§ Order of the Day for the House to be put into Committee, read.
§ Moved, That the House do now resolve itself into Committee.—(The Lord Chancellor.)
§ On Question, Motion agreed to.
§ House in Committee accordingly.
§ [Lord BALFOUR of BURLEIGH in the Chair.]
§ Clauses 1 to 4 agreed to.
§ Clause 5:
§ False statutory declarations other false statements without oath.
§ 5. If any person knowingly and wilfully makes (otherwise than on oath) a statement false in a material particular, and the statement is made—
- (a) in a statutory declaration; or
- (b) in an abstract, account, balance sheet, book, certificate, declaration, entry, estimate, inventory, notice, report, return, or other document which he is authorised or required to make, attest, or verify, by [under or for the purposes of any public general Act of Parliament for the time being in force; or
- (c) in any oral declaration or oral answer which he is required to make by under or in pursuance of any public general Act of Parliament for the time being in force,
§ LORD ALVERSTONE
My Lords, I have ventured to put down an Amendment to Clause 5, the reasons for which I can state in a few sentences. This Bill, as to the merits of which I ventured to say a word—I hope not too strongly—the other day, only purports to consolidate the law, and does not alter the class of document in respect of which perjury can be assigned. In Clause 5 there occur the words, "or other document which he is authorised or required to make, attest, or verify by, under, or for the purposes of any public general Act of Parliament." That, I think, would include a considerable number of documents in respect of which, according to the present law, perjury cannot be assigned; and as we are really as far as we can only consolidating the law the words "under or for the purposes of" are too wide, are not wanted to preserve the existing law, and might open the door to the inclusion of documents 479 which are not now subject to criminal prosecution. I would therefore venture to suggest to the Lord Chancellor that the words which I propose to omit had better come out.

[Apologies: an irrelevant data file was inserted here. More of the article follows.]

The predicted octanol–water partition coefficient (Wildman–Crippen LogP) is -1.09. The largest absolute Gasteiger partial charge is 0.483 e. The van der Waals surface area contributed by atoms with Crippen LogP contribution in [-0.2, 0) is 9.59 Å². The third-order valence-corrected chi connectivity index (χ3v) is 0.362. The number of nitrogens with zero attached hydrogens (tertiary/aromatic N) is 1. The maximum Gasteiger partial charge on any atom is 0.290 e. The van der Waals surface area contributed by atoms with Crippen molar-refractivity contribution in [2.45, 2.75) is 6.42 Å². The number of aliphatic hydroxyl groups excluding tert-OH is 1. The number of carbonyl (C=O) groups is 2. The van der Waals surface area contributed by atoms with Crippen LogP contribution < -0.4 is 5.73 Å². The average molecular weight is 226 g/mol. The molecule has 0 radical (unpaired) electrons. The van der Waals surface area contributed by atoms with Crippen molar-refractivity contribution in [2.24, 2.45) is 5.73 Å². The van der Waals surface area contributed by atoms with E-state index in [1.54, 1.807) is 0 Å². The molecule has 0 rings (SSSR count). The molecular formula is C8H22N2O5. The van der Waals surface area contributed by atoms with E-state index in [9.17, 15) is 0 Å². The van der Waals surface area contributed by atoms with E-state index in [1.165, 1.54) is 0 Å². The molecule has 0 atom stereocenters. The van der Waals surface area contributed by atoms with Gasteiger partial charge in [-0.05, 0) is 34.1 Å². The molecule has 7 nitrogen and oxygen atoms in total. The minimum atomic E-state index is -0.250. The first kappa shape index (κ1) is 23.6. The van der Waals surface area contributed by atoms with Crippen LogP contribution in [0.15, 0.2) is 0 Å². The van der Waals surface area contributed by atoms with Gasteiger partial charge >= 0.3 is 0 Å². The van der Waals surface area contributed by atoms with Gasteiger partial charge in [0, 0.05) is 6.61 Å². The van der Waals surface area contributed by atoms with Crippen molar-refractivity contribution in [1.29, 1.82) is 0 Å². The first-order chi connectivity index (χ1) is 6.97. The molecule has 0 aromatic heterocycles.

Clause 5, page 4, lines 18 and 19, leave out ("under or for the purposes of.")—(Lord Alverstone.)
§ THE LORD CHANCELLOR (LORD LOREBURN)
My Lords, I am prepared to accept this Amendment, but I should like in a few words to give my reason, because this Bill is the result of a great deal of labour by Members of both Houses and I think one ought to explain why it is that one alters it at all. The Bill is merely to codify and consolidate the law, not to alter it, except in the particulars that I explained on Second Reading, which were absolutely inevitable. This is a clause to consolidate and codify the law under which punishment may be imposed on any person who knowingly or wilfully makes a statement false in a material particular, though it may not be on oath. The clause provides that the person shall be punished if the false statement is made in a statutory declaration, or in an abstract, account, and so forth, "which he is authorised or required to make, attest, or verify, by, under, or for the purposes of any public general Act of Parliament." My noble friend the Lord Chief Justice thinks it ought to read" attest or verify by any public general Act of Parliament. "I think that is really on the whole safer, because if we were to include a document required to be made under or for the purposes of" a public general Act of Parliament, it might. comprise within the net some offences which are not now punishable. There is a further reason. If these words are omitted, any false statement which is now punishable would not cease to be punishable, but being of extremely rare occurrence would have to be dealt with under the particular Acts as they arose. In this difficult work I think it is better to be on the safe side, and I accept my noble and learned friend's Amendment.
§ On Question, Amendment agreed to.
§ Clause 5, as amended, agreed to.
§ Remaining clauses agreed to.
§ Report of Amendment to be received To-morrow, and Bill to be printed as amended. (No. 33.)?